By Nick Assinder
Political Correspondent, BBC News website
So, suggested Michael Howard, it's good night from me and it's goodnight from him.
This political equivalent of the Two Ronnies - without as many laughs or the cross-dressing - was, he suggested, all over bar the last laugh.
Howard invoked the name of Peter Mandelson
And Mr Howard was determined he would have that, at the prime minister's expense.
On the day of the publication of the Turner report on pensions, he tried a few retirement jokes - as the prime minister was clearly expecting and had prepared for.
He also managed to embarrass Mr Blair with demands for him to name the date on which he would finally be joining him in the retirement home for not-so-distressed ex-political leaders.
It's worth noting that the prime minister wasn't about to be drawn on that one - although it appeared to tickle the chancellor's funny bone.
But where was the equivalent of the four candles sketch?
Mr Howard had kept that one until his very last question as opposition leader. And it was an old favourite.
The prime minister once declared his project would be completed when the Labour party had learned to love Peter Mandelson.
"Can he give us a progress report on that," he asked.
Mr Mandelson, by the way, is the former Labour spin doctor and minister who set the fashion for double resignations, a la Blunkett, and who now sits in Brussels as Tony Blair's man on the European Commission.
Anyway, the response to this question would have delighted Ronnies Barker and Corbett - it seemed to unite the Commons in mirth and even brought a smile and a bit of a confession from Peter's friend and protector, Tony Blair.
"I have to say on that one, a lot done and a lot left to do". Judging from the response from the Labour benches that might have to be another one for the long grass.
But, this was a relaxed prime minister. Could it be that, of the four opposition leaders he has faced in eight years, Mr Howard had proved the most difficult and caused the most damage and Mr Blair was delighted to see the back of him?
When Mr Howard first stepped up to the despatch box as leader just two years and one month ago (as the prime minister delighted in pointing out) he was on a search and destroy mission.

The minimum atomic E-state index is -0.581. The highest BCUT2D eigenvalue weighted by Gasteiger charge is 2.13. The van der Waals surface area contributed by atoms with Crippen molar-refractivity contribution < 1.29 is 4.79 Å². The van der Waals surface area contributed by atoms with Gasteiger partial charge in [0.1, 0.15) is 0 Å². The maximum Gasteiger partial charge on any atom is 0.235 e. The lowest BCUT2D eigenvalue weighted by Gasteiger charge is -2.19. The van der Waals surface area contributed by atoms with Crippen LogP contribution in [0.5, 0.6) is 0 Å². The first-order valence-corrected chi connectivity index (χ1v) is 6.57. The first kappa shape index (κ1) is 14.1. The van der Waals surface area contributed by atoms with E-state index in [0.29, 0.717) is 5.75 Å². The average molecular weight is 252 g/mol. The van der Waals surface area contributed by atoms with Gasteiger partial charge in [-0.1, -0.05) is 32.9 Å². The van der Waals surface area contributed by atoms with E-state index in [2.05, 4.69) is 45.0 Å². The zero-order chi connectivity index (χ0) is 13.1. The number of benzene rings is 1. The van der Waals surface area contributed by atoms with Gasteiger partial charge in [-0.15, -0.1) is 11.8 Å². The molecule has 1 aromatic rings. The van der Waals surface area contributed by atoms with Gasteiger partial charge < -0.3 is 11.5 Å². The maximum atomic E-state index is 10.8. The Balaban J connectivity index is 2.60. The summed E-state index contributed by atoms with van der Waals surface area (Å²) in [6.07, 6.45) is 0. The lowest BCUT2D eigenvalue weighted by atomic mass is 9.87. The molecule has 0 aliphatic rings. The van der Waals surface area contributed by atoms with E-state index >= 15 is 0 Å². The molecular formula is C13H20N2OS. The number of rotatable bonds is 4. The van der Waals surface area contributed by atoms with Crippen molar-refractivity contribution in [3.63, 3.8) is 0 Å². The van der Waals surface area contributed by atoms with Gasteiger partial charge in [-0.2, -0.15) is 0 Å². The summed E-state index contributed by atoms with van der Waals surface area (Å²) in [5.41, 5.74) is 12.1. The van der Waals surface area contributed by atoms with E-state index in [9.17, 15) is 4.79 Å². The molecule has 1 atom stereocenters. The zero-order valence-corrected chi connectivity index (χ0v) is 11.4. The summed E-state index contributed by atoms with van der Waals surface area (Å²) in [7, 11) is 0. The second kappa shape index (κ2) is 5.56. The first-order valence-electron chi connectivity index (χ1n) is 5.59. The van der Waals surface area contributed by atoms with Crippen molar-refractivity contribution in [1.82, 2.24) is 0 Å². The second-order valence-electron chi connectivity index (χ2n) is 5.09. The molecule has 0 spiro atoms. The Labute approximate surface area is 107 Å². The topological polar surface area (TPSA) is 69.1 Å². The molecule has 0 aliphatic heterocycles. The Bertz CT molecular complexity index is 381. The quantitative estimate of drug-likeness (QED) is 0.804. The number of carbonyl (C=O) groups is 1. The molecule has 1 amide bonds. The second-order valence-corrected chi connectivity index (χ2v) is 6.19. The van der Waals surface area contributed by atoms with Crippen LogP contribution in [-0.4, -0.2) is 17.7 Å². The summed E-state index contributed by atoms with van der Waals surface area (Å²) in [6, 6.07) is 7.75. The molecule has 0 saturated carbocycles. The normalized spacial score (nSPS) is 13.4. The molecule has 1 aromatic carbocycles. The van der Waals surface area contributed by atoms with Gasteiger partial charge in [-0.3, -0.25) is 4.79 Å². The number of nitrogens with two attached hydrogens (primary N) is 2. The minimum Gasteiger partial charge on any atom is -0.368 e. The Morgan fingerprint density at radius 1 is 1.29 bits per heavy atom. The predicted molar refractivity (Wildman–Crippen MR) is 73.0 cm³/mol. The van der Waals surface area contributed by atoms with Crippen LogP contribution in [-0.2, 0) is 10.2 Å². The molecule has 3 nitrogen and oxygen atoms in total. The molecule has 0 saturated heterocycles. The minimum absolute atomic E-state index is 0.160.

And, it was widely agreed, he threw the prime minister onto the back foot with an overwhelming assault that was in stark contrast to his predecessor, Iain Duncan Smith's, performances.
Blair looked relaxed throughout
For a number of weeks he took the prime minister's record apart, wrong footed him with unexpected questions and straight forward intimidation.
It took Tony Blair weeks to get the measure of his opponent and, when he did, question time became a bit more predictable and a bit less fun.
There were some particularly good moments for Mr Howard, notably when they clashed over tuition fees and he declared: "This grammar school boy will take no lessons from that public school boy on the importance of children from less privileged backgrounds gaining access to university".
There were also some lows, particularly when he failed to deliver a serious blow to the prime minister over the Hutton report.
Lately, with the prime minister facing probably his most troublesome time in office, Mr Howard has been back on the attack regularly using his own looming retirement from the frontbench to taunt Mr Blair over his future.
Phrases like "we are both old stagers" and "we are both on the way out" hit their mark.
But now it's over to David whoever and we all wait to see whether the new Tory leader will help finish off the prime minister or give him a final pre-retirement reprieve.